“NEVER Cut a Deal With a Dragon:” A Look at SHADOWRUN, 5TH EDITION

The run went south five minutes ago when one of the security spirits caught wind of the new guy.  Now, you’re barricaded in the server room, the mage is trying hold his guts in over in the corner, and the decker is trying to crack a hole in the mainframe so you can steal the schematics you came for and get the hell out.  The rent-a-thugs from Lone Star are just outside the door, bellowing to surrender or yadda yadda yadda lethal force blah blah blah.

Your totem spirit, Wolf, is getting real antsy all of a sudden.  He’s whispering in your ear that you need to HURT the scum that wounded your fellow runner, to PROVE that you’re stronger than them, and it’s getting harder and harder to tell him to back down.  You’re not sure how much longer that barricade is gonna hold.  Maybe he’s right.

What will you do?

shadowrun_suspects_wallpaper_by_klausscherwinski
Image courtesy of http://orig05.deviantart.net/9e4c/f/2010/007/b/c/shadowrun_suspects_wallpaper_by_klausscherwinski.jpg

Shadowrunpublished by Catalyst Labs, is a game about larceny, arcanery, and stickin’ it to The Man.  Its decidedly unusual setting and heist-movie cool set it apart from the pack when it first appeared, and it’s stayed on as one of the most popular cyberpunk systems out there.

Welcome to the Sixth World

The world of Shadowrun is a lot like ours, save for one massive difference: in the year 2011, magic suddenly reappeared.  Elves and dwarves (and later trolls and orcs) started being born to human parents, and arcane disaster after arcane disaster ravaged the globe.  Many governments collapsed, unable to cope with the demands of the new world, and with their fall came the rise of the megacorps: massive corporations who answer only to their impossibly wealthy shareholders.

Enter the shadowrunners: elite crews halfway between criminal syndicates and black-ops teams who “solve” the “problems” of the megacorps.  This can be as simple as swiping a blueprint from an outdated R&D lab or as complicated as “disappearing” a scientist that’s threatened to leak corporate secrets to a competitor.  It’s dangerous, often morally ambiguous work, but it’s infinitely preferrable to being a (literal) corporate slave or another just another statistic in the city-spanning gang wars.

Geek the Mage First

Shadowrun is a classless system, but most Shadowrunners fall into a few different categories.  Street samurai, for instance, rely on both their natural combat abilities and their cutting-edge cybernetics, while physical adepts combine magic and muscle to become an unstoppable force.  Shamans commune with and command ancient spirits and hermetic mages manipulate arcane power through precise formulae, while deckers, technomancers and riggers manipulate technology to perplex (and perforate) their foes.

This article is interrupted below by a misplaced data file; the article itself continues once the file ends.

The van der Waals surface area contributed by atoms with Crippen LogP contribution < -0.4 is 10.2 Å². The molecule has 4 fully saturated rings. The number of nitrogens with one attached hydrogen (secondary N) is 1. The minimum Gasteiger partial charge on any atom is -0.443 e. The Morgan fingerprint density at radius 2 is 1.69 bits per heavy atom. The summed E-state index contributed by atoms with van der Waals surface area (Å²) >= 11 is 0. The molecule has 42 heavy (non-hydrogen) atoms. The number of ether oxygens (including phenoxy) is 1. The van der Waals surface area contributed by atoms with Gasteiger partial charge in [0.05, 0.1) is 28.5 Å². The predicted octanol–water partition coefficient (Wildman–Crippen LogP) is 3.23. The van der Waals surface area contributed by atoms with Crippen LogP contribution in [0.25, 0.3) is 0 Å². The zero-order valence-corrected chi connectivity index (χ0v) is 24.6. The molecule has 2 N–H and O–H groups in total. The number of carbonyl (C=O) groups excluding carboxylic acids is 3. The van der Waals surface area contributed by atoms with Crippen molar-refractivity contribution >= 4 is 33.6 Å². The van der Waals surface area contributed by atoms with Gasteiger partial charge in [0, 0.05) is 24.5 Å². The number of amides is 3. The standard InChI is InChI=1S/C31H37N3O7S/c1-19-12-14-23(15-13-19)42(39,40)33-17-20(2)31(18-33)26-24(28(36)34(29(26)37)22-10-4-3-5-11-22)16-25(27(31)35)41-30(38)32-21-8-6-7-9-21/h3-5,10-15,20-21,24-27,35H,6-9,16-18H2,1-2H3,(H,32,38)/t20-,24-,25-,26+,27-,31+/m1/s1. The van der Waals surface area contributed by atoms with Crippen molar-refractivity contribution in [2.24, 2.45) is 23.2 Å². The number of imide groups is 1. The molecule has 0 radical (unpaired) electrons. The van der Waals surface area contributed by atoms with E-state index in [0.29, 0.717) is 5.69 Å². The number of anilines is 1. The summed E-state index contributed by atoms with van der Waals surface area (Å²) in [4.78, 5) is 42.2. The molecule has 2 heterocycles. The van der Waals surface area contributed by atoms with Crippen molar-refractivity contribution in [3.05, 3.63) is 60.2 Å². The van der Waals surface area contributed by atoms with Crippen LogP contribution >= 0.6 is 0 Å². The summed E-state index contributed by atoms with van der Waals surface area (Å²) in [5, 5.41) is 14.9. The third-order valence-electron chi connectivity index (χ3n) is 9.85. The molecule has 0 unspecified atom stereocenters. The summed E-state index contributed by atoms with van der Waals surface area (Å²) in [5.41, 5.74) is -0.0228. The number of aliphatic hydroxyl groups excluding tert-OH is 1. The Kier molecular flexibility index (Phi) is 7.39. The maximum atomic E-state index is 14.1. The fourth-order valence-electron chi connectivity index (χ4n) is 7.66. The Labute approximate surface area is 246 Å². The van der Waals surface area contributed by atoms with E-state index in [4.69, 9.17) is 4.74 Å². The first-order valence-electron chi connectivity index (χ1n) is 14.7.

Regardless of whether you’re a charismatic Face or a dexterous Gunslinger Adept, all characters use a core set of nine attributes: Body, Agility, Reaction, Strength, Willpower, Logic, Intuition, Charisma, and Essence.  These stats, in addition to a suite of skills selected during character creation which range from Pistols to Persuasion, combine to form the Dice Pools that each player rolls during the course of the game.

Watch Your Back, Shoot Straight, Conserve Your Ammo

Conflicts in Shadowrun are resolved using d6es — lots and lots of d6es.  Tasks are defined by the threshhold that the GM sets for each task, which determines the number of successful rolls that players must make to overcome the task.

Whenever a player wishes to use a skill to resolve a conflict, they roll a number of six-sided dice equal to the relevant skill’s rank, plus the skill’s associated attribute and any modifiers, then count the number of fives and sixes rolled.  If this number is equal to or greater than the threshhold set by the GM, then the task is a success — but if more than half the dice rolled are ones, then a Glitch occurs, and something unexpected and unpleasant occurs in addition to the normal effects of the roll.

To combat the chances of failure, players get access to skill-specific dice pools that allow them to add a limited number of bonus dice to their rolls, as well as a Karma pool that allows them to re-roll a certain number of failed dice per task.  Of course, both of these are quite limited and “refresh” rarely enough to make their use a matter of serious consideration.

Everything Has a Price

At the end of the day, Shadowrun offers some seriously heavy crunch with a fascinating and seemingly contradictory setting.  If you’ve ever wanted to play as an orc with cybernetic arm-blades zooming around on rocket-powered hoverskates, you owe it to yourself to play this game — and even if you haven’t, Shadowrun still deserves a shot.

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